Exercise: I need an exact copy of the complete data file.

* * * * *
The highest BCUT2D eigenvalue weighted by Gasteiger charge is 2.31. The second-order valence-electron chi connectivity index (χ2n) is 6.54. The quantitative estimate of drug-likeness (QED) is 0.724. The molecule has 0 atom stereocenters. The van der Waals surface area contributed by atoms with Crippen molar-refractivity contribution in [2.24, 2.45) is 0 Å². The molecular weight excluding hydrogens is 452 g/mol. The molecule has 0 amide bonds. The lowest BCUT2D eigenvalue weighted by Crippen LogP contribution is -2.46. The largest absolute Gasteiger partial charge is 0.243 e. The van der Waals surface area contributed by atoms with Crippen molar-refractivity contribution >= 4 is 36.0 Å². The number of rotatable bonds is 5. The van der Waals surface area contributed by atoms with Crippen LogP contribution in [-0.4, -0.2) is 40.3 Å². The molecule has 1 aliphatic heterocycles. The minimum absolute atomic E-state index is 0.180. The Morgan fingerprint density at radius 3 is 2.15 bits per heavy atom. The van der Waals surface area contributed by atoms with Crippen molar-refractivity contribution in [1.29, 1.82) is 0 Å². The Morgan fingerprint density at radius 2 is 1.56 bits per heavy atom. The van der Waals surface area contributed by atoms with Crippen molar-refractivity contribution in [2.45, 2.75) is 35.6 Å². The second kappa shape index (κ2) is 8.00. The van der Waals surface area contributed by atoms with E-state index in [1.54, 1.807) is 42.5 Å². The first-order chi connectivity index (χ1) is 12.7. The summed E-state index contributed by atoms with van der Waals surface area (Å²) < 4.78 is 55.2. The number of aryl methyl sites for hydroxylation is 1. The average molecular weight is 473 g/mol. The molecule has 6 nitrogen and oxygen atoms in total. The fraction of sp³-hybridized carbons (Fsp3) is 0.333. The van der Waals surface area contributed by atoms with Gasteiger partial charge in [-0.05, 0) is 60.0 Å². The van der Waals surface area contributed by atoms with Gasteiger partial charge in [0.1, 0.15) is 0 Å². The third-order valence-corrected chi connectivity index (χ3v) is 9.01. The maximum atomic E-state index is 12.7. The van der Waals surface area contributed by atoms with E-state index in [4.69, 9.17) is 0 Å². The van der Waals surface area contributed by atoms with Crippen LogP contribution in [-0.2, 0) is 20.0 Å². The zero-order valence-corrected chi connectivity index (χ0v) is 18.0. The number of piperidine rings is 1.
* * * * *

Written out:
The highest BCUT2D eigenvalue weighted by Gasteiger charge is 2.31. The second-order valence-electron chi connectivity index (χ2n) is 6.54. The quantitative estimate of drug-likeness (QED) is 0.724. The molecule has 0 atom stereocenters. The van der Waals surface area contributed by atoms with Crippen molar-refractivity contribution in [2.24, 2.45) is 0 Å². The molecular weight excluding hydrogens is 452 g/mol. The molecule has 0 amide bonds. The lowest BCUT2D eigenvalue weighted by Crippen LogP contribution is -2.46. The largest absolute Gasteiger partial charge is 0.243 e. The van der Waals surface area contributed by atoms with Crippen molar-refractivity contribution >= 4 is 36.0 Å². The number of rotatable bonds is 5. The van der Waals surface area contributed by atoms with Crippen LogP contribution in [-0.4, -0.2) is 40.3 Å². The molecule has 1 aliphatic heterocycles. The minimum absolute atomic E-state index is 0.180. The Morgan fingerprint density at radius 3 is 2.15 bits per heavy atom. The van der Waals surface area contributed by atoms with Crippen molar-refractivity contribution in [1.29, 1.82) is 0 Å². The Morgan fingerprint density at radius 2 is 1.56 bits per heavy atom. The van der Waals surface area contributed by atoms with Crippen molar-refractivity contribution in [2.45, 2.75) is 35.6 Å². The second kappa shape index (κ2) is 8.00. The van der Waals surface area contributed by atoms with E-state index in [1.54, 1.807) is 42.5 Å². The first-order chi connectivity index (χ1) is 12.7. The summed E-state index contributed by atoms with van der Waals surface area (Å²) < 4.78 is 55.2. The number of aryl methyl sites for hydroxylation is 1. The average molecular weight is 473 g/mol. The molecule has 6 nitrogen and oxygen atoms in total. The fraction of sp³-hybridized carbons (Fsp3) is 0.333. The van der Waals surface area contributed by atoms with Gasteiger partial charge in [-0.05, 0) is 60.0 Å². The van der Waals surface area contributed by atoms with Gasteiger partial charge in [0.1, 0.15) is 0 Å². The third-order valence-corrected chi connectivity index (χ3v) is 9.01. The maximum atomic E-state index is 12.7. The van der Waals surface area contributed by atoms with E-state index in [4.69, 9.17) is 0 Å². The van der Waals surface area contributed by atoms with Crippen LogP contribution in [-0.2, 0) is 20.0 Å². The zero-order valence-corrected chi connectivity index (χ0v) is 18.0. The number of piperidine rings is 1.